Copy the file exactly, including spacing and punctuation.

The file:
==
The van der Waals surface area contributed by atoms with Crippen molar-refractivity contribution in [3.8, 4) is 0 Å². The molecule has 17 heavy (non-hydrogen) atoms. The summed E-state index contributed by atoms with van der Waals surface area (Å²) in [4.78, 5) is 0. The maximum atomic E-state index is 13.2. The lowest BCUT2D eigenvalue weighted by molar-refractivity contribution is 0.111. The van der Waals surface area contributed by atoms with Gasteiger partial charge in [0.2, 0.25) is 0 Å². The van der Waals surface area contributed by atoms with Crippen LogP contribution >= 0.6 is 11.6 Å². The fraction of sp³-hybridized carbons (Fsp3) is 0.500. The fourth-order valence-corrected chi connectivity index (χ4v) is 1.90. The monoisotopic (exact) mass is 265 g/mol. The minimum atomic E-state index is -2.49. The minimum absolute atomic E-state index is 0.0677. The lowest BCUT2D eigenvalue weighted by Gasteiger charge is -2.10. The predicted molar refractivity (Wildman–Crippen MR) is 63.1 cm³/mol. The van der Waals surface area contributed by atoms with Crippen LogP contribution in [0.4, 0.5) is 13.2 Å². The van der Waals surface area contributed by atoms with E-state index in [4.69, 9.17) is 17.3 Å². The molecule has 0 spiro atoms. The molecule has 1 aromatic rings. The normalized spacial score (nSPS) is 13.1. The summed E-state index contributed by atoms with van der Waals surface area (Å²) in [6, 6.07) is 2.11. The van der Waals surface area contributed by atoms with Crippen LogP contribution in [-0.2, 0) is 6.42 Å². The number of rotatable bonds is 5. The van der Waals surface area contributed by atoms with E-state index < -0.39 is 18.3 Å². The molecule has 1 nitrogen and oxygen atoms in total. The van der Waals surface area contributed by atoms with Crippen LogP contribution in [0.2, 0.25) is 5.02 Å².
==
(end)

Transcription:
The van der Waals surface area contributed by atoms with Crippen molar-refractivity contribution in [3.8, 4) is 0 Å². The molecule has 17 heavy (non-hydrogen) atoms. The summed E-state index contributed by atoms with van der Waals surface area (Å²) in [4.78, 5) is 0. The maximum atomic E-state index is 13.2. The lowest BCUT2D eigenvalue weighted by molar-refractivity contribution is 0.111. The van der Waals surface area contributed by atoms with Gasteiger partial charge in [0.2, 0.25) is 0 Å². The van der Waals surface area contributed by atoms with Crippen LogP contribution >= 0.6 is 11.6 Å². The fraction of sp³-hybridized carbons (Fsp3) is 0.500. The fourth-order valence-corrected chi connectivity index (χ4v) is 1.90. The monoisotopic (exact) mass is 265 g/mol. The minimum atomic E-state index is -2.49. The minimum absolute atomic E-state index is 0.0677. The lowest BCUT2D eigenvalue weighted by Gasteiger charge is -2.10. The predicted molar refractivity (Wildman–Crippen MR) is 63.1 cm³/mol. The van der Waals surface area contributed by atoms with Crippen LogP contribution in [0.4, 0.5) is 13.2 Å². The van der Waals surface area contributed by atoms with E-state index in [4.69, 9.17) is 17.3 Å². The molecule has 0 spiro atoms. The molecule has 1 aromatic rings. The normalized spacial score (nSPS) is 13.1. The summed E-state index contributed by atoms with van der Waals surface area (Å²) in [6, 6.07) is 2.11. The van der Waals surface area contributed by atoms with Crippen LogP contribution in [-0.2, 0) is 6.42 Å². The number of rotatable bonds is 5. The van der Waals surface area contributed by atoms with E-state index < -0.39 is 18.3 Å². The molecule has 1 nitrogen and oxygen atoms in total. The van der Waals surface area contributed by atoms with Crippen LogP contribution in [0.2, 0.25) is 5.02 Å².